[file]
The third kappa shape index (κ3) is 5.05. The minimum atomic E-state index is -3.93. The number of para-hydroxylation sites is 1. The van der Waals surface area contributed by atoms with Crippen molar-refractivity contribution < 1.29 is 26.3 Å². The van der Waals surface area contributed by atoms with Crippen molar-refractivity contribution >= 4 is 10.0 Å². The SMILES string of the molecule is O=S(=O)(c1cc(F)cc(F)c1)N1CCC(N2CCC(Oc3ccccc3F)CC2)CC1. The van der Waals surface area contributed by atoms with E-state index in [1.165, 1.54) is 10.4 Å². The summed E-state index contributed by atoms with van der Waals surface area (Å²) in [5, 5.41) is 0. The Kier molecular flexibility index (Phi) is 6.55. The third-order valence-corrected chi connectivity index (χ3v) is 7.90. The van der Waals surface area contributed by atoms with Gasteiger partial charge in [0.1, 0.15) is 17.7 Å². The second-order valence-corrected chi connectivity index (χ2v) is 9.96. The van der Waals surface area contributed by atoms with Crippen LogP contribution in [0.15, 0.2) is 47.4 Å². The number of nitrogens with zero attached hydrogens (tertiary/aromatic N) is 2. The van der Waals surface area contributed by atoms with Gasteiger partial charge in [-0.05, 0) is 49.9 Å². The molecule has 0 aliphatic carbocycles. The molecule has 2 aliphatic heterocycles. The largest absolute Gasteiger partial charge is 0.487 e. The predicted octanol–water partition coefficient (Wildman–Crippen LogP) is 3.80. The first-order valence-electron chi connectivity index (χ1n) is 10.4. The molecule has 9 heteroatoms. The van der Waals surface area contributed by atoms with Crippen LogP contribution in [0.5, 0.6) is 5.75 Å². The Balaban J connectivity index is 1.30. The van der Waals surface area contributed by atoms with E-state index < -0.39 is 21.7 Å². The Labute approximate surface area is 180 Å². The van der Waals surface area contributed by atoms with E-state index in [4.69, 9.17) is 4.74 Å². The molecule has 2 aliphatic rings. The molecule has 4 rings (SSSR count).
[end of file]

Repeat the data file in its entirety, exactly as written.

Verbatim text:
The third kappa shape index (κ3) is 5.05. The minimum atomic E-state index is -3.93. The number of para-hydroxylation sites is 1. The van der Waals surface area contributed by atoms with Crippen molar-refractivity contribution < 1.29 is 26.3 Å². The van der Waals surface area contributed by atoms with Crippen molar-refractivity contribution >= 4 is 10.0 Å². The SMILES string of the molecule is O=S(=O)(c1cc(F)cc(F)c1)N1CCC(N2CCC(Oc3ccccc3F)CC2)CC1. The van der Waals surface area contributed by atoms with E-state index in [1.165, 1.54) is 10.4 Å². The summed E-state index contributed by atoms with van der Waals surface area (Å²) in [5, 5.41) is 0. The Kier molecular flexibility index (Phi) is 6.55. The third-order valence-corrected chi connectivity index (χ3v) is 7.90. The van der Waals surface area contributed by atoms with Gasteiger partial charge in [0.1, 0.15) is 17.7 Å². The second-order valence-corrected chi connectivity index (χ2v) is 9.96. The van der Waals surface area contributed by atoms with Crippen LogP contribution in [0.15, 0.2) is 47.4 Å². The number of nitrogens with zero attached hydrogens (tertiary/aromatic N) is 2. The van der Waals surface area contributed by atoms with Gasteiger partial charge in [-0.05, 0) is 49.9 Å². The molecule has 0 aliphatic carbocycles. The molecule has 2 aliphatic heterocycles. The largest absolute Gasteiger partial charge is 0.487 e. The predicted octanol–water partition coefficient (Wildman–Crippen LogP) is 3.80. The first-order valence-electron chi connectivity index (χ1n) is 10.4. The molecule has 9 heteroatoms. The van der Waals surface area contributed by atoms with Crippen LogP contribution in [0.5, 0.6) is 5.75 Å². The Balaban J connectivity index is 1.30. The van der Waals surface area contributed by atoms with E-state index < -0.39 is 21.7 Å². The Labute approximate surface area is 180 Å². The van der Waals surface area contributed by atoms with E-state index in [4.69, 9.17) is 4.74 Å². The molecule has 2 aliphatic rings. The molecule has 4 rings (SSSR count).